Managing Project Contingencies

In this blog, we will discuss project contingencies and how they can be developed from the results of the analysis. Project contingency (also referred to as margin or management reserve) is additional time or budget that can be added to the project plan to account for the possible variance from uncertainty and events and ensure that the project has a high probability of success. Before we discuss how we should set contingency, let’s take a look at two common practices that we don’t recommend:

  1. Project planners are often motivated to create shorter and less costly schedules to win a bid or get a project approved. For example, you are much more likely to have a project approved if you provide an estimate of $700 M as opposed to $1 Billion without reducing scope. So how can they reduce estimated costs without reducing scope? It’s very simple actually, just assume that there will be no unexpected problems and reduce contingency accordingly. This approach to project planning is a very common phenomenon for large infrastructure projects; as the scope is so large it can be easier to hide the true cost of risk. We don’t recommend this approach as it tends to lead to large cost and schedule over runs.
  2. Project planners in small projects may just choose to add additional contingency to account for all possible issues and therefore they will not be blamed if project is delayed and overtime. If you use unrealistically high contingencies, either as schedule margin or management reserve, this requires your organization to hold back resources and results in inefficient use of scarce resources and the inability to take advantage of opportunities.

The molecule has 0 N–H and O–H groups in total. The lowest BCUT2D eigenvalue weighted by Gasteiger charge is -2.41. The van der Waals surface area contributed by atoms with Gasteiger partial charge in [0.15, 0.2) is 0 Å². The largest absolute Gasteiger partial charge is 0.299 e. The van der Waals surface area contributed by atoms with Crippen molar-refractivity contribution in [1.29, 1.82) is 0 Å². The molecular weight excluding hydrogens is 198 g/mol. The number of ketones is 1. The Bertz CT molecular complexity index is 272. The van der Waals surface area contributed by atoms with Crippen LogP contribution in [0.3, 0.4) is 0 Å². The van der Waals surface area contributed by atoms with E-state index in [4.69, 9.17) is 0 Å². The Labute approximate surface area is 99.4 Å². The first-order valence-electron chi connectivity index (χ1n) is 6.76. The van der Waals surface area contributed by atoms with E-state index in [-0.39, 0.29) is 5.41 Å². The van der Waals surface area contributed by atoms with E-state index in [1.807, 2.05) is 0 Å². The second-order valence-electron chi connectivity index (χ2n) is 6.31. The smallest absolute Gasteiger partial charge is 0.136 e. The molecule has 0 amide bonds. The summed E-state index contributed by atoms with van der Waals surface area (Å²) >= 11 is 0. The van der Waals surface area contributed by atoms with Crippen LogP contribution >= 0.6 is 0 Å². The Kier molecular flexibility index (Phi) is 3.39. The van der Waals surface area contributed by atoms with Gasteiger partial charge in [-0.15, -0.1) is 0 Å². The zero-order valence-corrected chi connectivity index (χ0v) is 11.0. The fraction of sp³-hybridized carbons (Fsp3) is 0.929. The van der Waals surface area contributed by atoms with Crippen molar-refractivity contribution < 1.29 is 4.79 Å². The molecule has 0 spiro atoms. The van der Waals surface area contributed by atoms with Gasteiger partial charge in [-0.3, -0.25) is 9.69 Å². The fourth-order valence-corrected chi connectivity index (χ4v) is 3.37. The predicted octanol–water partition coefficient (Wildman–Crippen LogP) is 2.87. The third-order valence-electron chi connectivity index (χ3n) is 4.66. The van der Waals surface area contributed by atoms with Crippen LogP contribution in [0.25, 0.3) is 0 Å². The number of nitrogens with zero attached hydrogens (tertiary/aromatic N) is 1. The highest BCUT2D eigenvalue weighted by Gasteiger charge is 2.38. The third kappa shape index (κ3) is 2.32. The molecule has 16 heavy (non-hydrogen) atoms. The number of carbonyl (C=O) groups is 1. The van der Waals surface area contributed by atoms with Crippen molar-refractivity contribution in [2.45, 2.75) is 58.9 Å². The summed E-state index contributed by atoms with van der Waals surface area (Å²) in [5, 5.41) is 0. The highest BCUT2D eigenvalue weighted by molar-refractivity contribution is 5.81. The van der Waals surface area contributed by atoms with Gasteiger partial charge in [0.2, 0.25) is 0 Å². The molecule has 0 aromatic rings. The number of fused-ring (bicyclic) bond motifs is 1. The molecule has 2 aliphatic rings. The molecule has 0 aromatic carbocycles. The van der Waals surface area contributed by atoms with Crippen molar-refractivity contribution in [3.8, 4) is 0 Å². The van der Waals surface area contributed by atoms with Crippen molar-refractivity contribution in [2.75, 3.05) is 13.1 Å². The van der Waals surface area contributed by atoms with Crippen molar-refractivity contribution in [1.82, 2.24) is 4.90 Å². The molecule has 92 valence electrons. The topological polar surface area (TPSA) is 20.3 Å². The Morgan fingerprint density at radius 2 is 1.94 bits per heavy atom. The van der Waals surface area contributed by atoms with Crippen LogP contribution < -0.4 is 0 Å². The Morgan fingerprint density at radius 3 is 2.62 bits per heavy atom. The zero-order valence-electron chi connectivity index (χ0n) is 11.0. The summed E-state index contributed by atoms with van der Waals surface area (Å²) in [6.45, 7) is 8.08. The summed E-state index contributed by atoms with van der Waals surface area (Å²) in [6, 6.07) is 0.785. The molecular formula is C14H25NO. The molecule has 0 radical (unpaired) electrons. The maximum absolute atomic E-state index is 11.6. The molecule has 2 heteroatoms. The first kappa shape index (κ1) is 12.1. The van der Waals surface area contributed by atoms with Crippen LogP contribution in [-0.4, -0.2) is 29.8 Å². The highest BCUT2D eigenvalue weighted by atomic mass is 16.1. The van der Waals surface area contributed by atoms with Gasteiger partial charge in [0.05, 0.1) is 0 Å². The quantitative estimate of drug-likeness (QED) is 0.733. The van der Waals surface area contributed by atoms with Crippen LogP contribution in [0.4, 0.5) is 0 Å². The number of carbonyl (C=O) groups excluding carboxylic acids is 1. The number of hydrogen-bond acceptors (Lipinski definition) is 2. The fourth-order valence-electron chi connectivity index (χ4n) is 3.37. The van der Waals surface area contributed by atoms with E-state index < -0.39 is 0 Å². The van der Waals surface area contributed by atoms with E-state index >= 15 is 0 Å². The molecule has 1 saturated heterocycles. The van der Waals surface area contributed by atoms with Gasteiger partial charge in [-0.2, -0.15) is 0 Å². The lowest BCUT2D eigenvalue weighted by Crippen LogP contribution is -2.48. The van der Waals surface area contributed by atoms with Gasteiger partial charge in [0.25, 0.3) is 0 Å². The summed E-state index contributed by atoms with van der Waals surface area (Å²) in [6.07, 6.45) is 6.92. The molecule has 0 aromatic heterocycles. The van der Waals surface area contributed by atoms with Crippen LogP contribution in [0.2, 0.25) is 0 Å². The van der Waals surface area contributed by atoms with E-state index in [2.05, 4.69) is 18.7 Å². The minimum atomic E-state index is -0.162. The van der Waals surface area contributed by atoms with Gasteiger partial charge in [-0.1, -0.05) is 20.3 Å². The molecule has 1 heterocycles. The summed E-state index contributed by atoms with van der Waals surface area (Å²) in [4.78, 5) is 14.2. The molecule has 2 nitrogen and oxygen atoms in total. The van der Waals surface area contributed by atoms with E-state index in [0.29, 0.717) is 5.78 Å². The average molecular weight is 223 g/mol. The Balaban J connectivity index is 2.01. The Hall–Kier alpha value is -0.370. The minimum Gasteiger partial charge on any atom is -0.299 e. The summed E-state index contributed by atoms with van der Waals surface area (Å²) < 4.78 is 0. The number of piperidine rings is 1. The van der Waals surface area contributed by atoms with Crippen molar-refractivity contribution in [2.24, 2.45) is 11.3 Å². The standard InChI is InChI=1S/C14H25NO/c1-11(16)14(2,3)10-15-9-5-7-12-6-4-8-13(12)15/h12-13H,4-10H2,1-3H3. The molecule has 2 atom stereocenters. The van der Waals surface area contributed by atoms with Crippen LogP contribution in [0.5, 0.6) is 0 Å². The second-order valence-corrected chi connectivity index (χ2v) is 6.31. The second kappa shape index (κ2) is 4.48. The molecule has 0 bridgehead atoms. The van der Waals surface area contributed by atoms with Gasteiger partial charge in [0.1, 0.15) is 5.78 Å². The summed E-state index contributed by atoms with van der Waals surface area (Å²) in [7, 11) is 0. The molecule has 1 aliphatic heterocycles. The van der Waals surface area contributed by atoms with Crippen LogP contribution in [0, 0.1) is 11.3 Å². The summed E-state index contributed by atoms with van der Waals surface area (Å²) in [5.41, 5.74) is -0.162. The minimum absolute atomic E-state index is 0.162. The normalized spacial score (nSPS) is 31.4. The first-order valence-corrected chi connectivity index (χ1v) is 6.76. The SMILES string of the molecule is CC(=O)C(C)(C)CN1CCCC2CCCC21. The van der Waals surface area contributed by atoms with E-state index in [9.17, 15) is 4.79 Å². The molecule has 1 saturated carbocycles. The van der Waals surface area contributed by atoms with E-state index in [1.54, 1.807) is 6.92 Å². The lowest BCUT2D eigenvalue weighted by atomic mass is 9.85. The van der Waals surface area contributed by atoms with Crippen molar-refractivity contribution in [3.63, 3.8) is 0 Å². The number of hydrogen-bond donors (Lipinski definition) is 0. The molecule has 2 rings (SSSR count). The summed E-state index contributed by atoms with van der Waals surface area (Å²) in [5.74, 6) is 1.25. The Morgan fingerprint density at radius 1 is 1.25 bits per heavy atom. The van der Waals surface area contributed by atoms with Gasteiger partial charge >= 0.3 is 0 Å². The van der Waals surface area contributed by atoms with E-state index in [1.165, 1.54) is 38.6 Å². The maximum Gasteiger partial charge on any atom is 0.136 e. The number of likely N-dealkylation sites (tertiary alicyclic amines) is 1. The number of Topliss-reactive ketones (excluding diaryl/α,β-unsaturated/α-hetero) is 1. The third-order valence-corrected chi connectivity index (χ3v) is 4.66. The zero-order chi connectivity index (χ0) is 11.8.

So, if you cannot use these methods, how can we determine a realistic contingency for a specific project? The answer, as you can probably guess, can be determined using the results of the Monte Carlo analysis. Remember, the analysis takes into account risks and uncertainties and provides statistical distributions that tell us what the chance is that we will get a certain result.
So we can extend this to generate risk adjusted contingency. For example, we could determine our contingency based on p80 for cost and schedule. To do this, we would run the Monte Carlo risk analysis and calculate the contingency based on the difference between the original project plan and the P80 results.

Once we have calculated this contingency, we would put them into the plan as buffers. During project execution, we would manage the project using the original plan and monitor the buffers. As risk and uncertainties occur, it will consume the buffer, but as long as the buffer exists, the project would be completed on time and schedule. This approach is part of Critical Chain Method. In our next post, we will look at another output of simulations: sensitivity analysis, tornado and scatter plots.